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13 U.S. Workers Die on the Job Per Day, on Average — and These Are the Most Dangerous Jobs

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In 2020, 4,764 U.S. workers died while on the job — an average of 13 workers dying per day and the equivalent of one worker dying every 111 minutes.

This data, recently released by the Bureau of Labor Statistics, measures fatal workplace injuries and does not capture the full scope of the impact of the Covid-19 pandemic.

Transportation incidents killed 1,778 workers and accounted for 37.3% of all work-related deaths in 2020. People who work in transportation and material moving occupations, such as truck drivers, experienced the highest number of workplace deaths. Jobs in the construction industry also led to a high number of fatalities. 

"We need a more targeted approach to address significant disparities in who has access to a safe job and who is treated with dignity and respect at work," says Liz Shuler, president of the AFL-CIO, the largest federation of U.S. unions, in a statement. "Safe jobs are a fundamental right for every worker." 

Fewer workers died on the job in 2020 than in 2019, when 5,333 Americans died while at work. In fact, the 4,764 fatal occupational injuries in 2020 represents the lowest annual number since 2013.

The U.S. Bureau of Labor Statistics

Shuler and the AFL-CIO credit much of this change to the coronavirus pandemic which "meant fewer people were in direct contact with preventable hazards, production priorities shifted and businesses were forced to do more prevention planning."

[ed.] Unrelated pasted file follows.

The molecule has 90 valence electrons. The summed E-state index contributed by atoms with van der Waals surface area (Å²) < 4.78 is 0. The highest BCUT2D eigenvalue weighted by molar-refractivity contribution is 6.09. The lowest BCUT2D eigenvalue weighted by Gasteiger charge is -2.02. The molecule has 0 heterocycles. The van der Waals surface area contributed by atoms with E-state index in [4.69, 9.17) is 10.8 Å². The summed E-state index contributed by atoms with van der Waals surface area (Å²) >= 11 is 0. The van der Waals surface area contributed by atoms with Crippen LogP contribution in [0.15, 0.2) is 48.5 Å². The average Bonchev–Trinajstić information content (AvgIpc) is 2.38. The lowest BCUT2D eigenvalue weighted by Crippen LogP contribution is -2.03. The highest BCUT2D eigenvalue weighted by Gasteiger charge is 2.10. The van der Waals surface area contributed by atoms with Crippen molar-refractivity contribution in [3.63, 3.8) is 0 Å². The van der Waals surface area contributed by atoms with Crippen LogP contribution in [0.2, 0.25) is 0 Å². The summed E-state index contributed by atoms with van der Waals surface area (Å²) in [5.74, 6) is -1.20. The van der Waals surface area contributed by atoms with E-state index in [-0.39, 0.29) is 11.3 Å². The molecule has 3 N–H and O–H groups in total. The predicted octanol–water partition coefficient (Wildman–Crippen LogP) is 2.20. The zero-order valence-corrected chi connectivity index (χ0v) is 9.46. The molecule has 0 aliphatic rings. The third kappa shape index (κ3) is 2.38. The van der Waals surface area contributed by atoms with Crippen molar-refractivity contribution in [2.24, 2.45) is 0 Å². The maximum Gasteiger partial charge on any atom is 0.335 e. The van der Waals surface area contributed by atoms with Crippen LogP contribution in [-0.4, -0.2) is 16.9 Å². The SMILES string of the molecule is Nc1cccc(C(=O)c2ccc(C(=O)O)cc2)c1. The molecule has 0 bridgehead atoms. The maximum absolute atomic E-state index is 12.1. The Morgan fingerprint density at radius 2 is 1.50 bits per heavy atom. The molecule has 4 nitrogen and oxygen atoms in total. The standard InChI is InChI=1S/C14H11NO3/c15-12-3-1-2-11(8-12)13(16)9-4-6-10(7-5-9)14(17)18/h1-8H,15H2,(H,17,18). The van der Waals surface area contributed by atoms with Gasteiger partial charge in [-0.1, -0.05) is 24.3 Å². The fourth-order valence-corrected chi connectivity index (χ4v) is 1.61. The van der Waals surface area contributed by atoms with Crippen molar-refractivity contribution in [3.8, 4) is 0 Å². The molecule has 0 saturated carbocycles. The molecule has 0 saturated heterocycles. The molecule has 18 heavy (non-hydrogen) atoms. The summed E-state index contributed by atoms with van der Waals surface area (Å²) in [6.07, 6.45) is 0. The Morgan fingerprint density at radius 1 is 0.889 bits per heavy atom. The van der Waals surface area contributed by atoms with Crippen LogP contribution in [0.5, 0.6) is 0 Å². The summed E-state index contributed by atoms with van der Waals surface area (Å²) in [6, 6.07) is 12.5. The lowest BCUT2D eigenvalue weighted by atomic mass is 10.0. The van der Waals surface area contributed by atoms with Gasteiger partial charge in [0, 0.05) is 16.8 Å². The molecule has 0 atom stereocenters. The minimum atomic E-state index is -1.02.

Because of the pandemic, people who continued to work in person were more likely to experience workplace injuries. Groups of Americans who disproportionately worked in person throughout the pandemic bore the consequences. 

For instance, the overall worker fatality rate was 3.4 fatalities per 100,000 workers in 2020, but the fatality rate for Hispanic or Latino workers and Black workers was 4.5 deaths and 3.5 deaths respectively. About 53% of Hispanic and 51% of Black workers hold jobs that require in-person contact, according to the Urban Institute

Labor advocates like Schuler say union organizing can help workers bargain for safer conditions — and save lives. 

"We are working with the Biden administration to hold employers accountable and to rebuild our workplace safety agencies to strengthen job safety protections and enforcement," she says. "Working people are standing united to ensure workplace hazards are addressed and that workers can speak up without retaliation."

Research suggests that unionization can lead to lower rates of workplace injury and death.

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